Tag Archives: Pharaoh

A Tale Of Two Men

Two days ago, Jason Giambi reached an agreement with the Colorado Rockies Major League Baseball team to play back-up first baseman.

Did you miss that news story? Surprisingly not.

Not long before, Mark McGwire reached an agreement with the St. Louis Cardinals to become their hitting coach.

The chances are much more likely that you heard about McGwire’s story than Giambi’s. Why? Because four weeks ago McGwire—the former single season home run record holder—admitted that he injected himself with steroids earlier in his career. Baseball fans were incensed.

But Giambi used steroids too. A former teammate of McGwire’s and a baseball star in his own right, Giambi is a 5-time All-Star  and the American League’s Most Valuable Player in 2000.

So what’s the difference?

After the San Francisco Chronicle reported in 2004 that a number of professional baseball players had taken steroids—including Giambi—Giambi admitted his guilt and apologized to the fans. His prompt confession caused a moderate stir which quickly died down.

McGwire was exposed as well in a 2005 book written by former baseball star Jose Canseco. As a result, McGwire was subpoenaed to testify at a congressional hearing on steroids later that year. But when asked if he had taken steroids, McGwire replied, “I’m not here to talk about the past. I’m here to be positive about this subject.” He never answered the question directly. You can watch his testimony here.

Five years later, McGwire finally came clean: “I wish I had never touched steroids. It was foolish and it was a mistake. I truly apologize. Looking back, I wish I had never played during the steroid era.”

Two men with similar offenses. One apologized quickly and moved on with his life. Another man avoided admitting his guilt, only to confess it years later…amidst a storm of controversy and protest.

A little humility goes a long ways in helping a person avoid further pain and sorrow.

Just ask one of our characters in today’s reading…

TODAY’S READING

Exodus 10:1-12:13
Matthew 20:1-28
Psalm 25:1-15
Proverbs 6:6-11

INSIGHTS AND EXPLANATIONS

Exodus 10:3. This verse echos yesterday’s discussion about humbling ourselves. Again, God asks Pharaoh, “How long will you refuse to humble yourself before me?” At this point, Pharaoh would lose face before all Egypt if he gave in to Moses’ request. Hardened hearts and pride go hand-in-hand.

Exodus 10:7-8. His royal officials are now trying to convince Pharaoh to let the people go.

Exodus 10:13-14. According to the Bible Background Commentary, “Locusts breed in the region of the Sudan and would have been more plentiful than usual in the wet climate that initiated the entire sequence.” The east wind, then, would have blown the locusts into Egypt. Incidentally, a locust eats the equivalent of its weight every day.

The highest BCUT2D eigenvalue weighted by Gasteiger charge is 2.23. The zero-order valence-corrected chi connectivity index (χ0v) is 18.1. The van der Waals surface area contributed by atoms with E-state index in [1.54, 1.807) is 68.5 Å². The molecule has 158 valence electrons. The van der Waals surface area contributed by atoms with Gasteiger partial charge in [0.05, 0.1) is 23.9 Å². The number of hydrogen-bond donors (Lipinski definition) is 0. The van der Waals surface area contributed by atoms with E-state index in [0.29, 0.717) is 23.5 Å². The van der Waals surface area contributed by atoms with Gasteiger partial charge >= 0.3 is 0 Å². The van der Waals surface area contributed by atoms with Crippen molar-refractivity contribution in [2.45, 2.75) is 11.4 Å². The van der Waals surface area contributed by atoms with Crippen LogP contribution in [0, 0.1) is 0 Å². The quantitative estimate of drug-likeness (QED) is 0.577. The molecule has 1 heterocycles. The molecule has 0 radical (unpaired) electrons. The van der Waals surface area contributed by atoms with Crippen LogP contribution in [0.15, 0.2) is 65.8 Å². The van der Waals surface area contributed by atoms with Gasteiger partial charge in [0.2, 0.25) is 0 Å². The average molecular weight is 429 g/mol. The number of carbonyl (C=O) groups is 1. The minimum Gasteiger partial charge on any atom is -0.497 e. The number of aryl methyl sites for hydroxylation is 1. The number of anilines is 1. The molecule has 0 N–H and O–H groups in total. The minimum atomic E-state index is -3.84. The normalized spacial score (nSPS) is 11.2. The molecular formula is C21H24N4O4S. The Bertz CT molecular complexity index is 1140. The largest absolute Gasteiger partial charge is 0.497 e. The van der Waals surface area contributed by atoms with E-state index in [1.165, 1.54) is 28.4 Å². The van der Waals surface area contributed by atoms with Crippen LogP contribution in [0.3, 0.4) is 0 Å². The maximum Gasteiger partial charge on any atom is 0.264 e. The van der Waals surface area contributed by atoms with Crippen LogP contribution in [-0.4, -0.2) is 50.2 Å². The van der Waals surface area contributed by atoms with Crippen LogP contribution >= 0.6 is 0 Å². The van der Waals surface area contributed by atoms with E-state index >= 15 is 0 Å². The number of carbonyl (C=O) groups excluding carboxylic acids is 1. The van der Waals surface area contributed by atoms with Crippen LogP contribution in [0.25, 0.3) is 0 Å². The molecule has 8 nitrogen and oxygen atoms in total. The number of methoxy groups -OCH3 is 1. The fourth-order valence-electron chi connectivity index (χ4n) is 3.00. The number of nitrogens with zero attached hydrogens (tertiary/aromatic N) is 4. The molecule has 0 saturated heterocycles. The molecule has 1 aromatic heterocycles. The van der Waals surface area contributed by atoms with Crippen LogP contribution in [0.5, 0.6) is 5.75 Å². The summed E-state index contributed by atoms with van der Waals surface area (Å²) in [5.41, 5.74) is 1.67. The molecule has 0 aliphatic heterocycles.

Exodus 10:21-29. The Bible Background Commentary explains, “The comment that it was darkness that could be felt (v. 21) suggests that the darkness was caused by something airborne, namely, the khamsin dust storms known in the region. There would be excessive dust from all of the red earth that had been brought down and deposited by the Nile, as well as from the barren earth left behind in the wake of the hail and locusts…The fact that the text emphasizes the darkness rather than the dust storm may indicate that the sun god, Amon-Re, the national god of Egypt, the divine father of Pharaoh, is being specifically targeted.”

Exodus 11:1-10. Once more, from the Bible Background Commentary: “In Egypt Pharaoh was also considered a deity, and this last plague is directed at him. In the ninth plague his ‘father,’ the sun god, was defeated, and now his son, presumably the heir to the throne, will be slaughtered. This is a blow to Pharaoh’s person, his kingship and his divinity.

Exodus 11:3. This verse made me laugh. Of course the people were favorably disposed toward Moses. He was making Pharaoh, their king, look like a fool. Pharaoh’s pride was destroying his country.

Exodus 12:2-3. This refers to the Hebrew month Abib, which begins with the first new moon after the spring equinox, generally between mid-March and mid-April.

Exodus 12:7. Placing the blood of the lamb at the top of the doorpost and on both sides forms a cross. This foreshadows Jesus by 1500 years.

Matthew 20:1-16. Matthew’s Gospel was written for Jewish believers. In light of this, I can imagine that as Gentiles were coming to faith, the Jewish believers were feeling a little uncomfortable. It was upsetting the balance of power—and changing their culture. I can hear them claiming, We’ve been in the faith since Jesus; we should enjoy extra privileges. But Jesus said no. In the same way, every follower of Jesus is a recipient of God’s grace. No one is better than the other.

Matthew 20:20-28. Read “The Word Made Fresh” and then take a second look at this passage. The tentacles of pride are insidious. Most telling of all is the fact that the other disciples were “indignant” with James and John—obviously because they, too, wanted to sit on either side of Jesus in the age to come.